They were four small tubs of grease used for packing wheel bearings. All four of those tubs had been sitting on that shelf for five years.
They were clean. The parts guys had dusted them regularly, and the only evidence of their age were the faded labels that were now beginning to peel off. They could have sat there for another five years in that primo spot on the end-cap, but I had just identified them as part of the dealer’s $150,000 in obsolete parts, none of them with a single sale in the past 60 months.
So I grabbed them and headed for the parts counter. The guys gathered around and I asked the question: “Folks, why don’t you sell this stuff? It’s bearing grease. We use it every day, and our customers do too. Why are these four tubs sitting here and not moving?”
The answers were lame. “Well, it’s a different brand. Well, it is a little ways away from the counter” (yeah, 10 feet), and “Well, we just never thought about it…”
They could tell it wasn’t flying, and then the service manager paused on his way back to service. He took a tub in his hand, looked at the parts manager and said: “I use about a tub of this a week. It’s good stuff. I’ll take one right now for shop supplies.”
“OK guys,” I said. “This stuff has got to go. It has been sitting here for five years, and I’m movin’ it. I’m writing this down to 10 cents on the dollar. Sixty nine cents each. Do something with it!”
In 10 minutes, a second can had been sold, not for the 69 cents, but for full price. And the grin on the parts guy’s face was priceless.
Two gone in 10 minutes. After five years of sitting on the shelf.
So what’s the lesson here? I think I can safely say that obsolescence is as much the result of our attitude, as it is of bad buys, product changes or fickle customer preferences.
The charts on this page show what I have found in the parts inventories of 248 dealers. I looked at the date of last sale for more than 9 million part numbers, then ranked them as either sold within the past 12 months, or, for sitting from 2-5 years (or more) without a sale. The results were awful.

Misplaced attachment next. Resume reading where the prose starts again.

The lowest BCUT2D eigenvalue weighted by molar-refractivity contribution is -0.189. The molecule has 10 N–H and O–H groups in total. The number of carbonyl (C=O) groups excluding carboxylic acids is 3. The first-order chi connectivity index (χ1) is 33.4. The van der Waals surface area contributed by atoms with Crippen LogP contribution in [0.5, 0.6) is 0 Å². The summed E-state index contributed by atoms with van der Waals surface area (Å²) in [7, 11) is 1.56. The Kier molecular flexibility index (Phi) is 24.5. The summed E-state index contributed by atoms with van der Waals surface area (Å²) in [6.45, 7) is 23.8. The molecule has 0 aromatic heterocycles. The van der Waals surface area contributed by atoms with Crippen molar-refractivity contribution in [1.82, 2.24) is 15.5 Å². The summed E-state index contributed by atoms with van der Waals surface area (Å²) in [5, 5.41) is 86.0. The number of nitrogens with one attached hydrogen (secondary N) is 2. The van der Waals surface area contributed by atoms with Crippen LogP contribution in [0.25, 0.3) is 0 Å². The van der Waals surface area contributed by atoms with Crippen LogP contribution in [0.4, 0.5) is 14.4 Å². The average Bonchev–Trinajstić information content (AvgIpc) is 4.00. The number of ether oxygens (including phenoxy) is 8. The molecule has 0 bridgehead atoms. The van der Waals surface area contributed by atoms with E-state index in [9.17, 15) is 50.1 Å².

For the best 10 percent of dealers, I found that 80 percent of their part numbers had sales within the year. Those parts were doing what parts should do: Get in, and get out. Only 11 percent of these dealerships’ parts were hitting five years or more without selling. Not real good for this piece of it, but wait till you see the parts departments for the dealers on the other end.
For the dealers on the bottom, only 30 percent of their inventories had sales within the past 12 months, while 47 percent of their part numbers were in excess of 60 months no sale. Can I say that again? Half of their inventories have sat there for five years without selling a single piece! Who ordered that stuff? How can our people walk by it almost 2,000 times and not figure out that they have a problem? Who’s running the store?
But here is the worst — for you. Bottom line. My numbers tell me that within my sample of 248 dealers, these boat anchors amount to a staggering $60 million. Yeah. You read that right. Sixty. Million. Dollars.That is about $240,000 per dealer. It is money that is anchored to your parts shelves. Never turning, never producing margin and costing you every day in interest, insurance, rent and costs-to-carry.
Project this over our whole industry and we get $1.5 billion in current assets that are not current at all. They are as fixed as the ground they stand on. And they don’t look like they are getting to work any time soon.
Hope they’ll just go away?
Hope isn’t a good business plan, and in future articles we will talk about real remedies. But for now, remember just one thing. Remember those four little tubs of wheel packing grease. And start working on your attitude.
Hal Ethington has been associated with the powersports industry for more than 30 years. Ethington is a senior analyst at ADP Lightspeed. He can be reached at Hal_ethington@adp.com.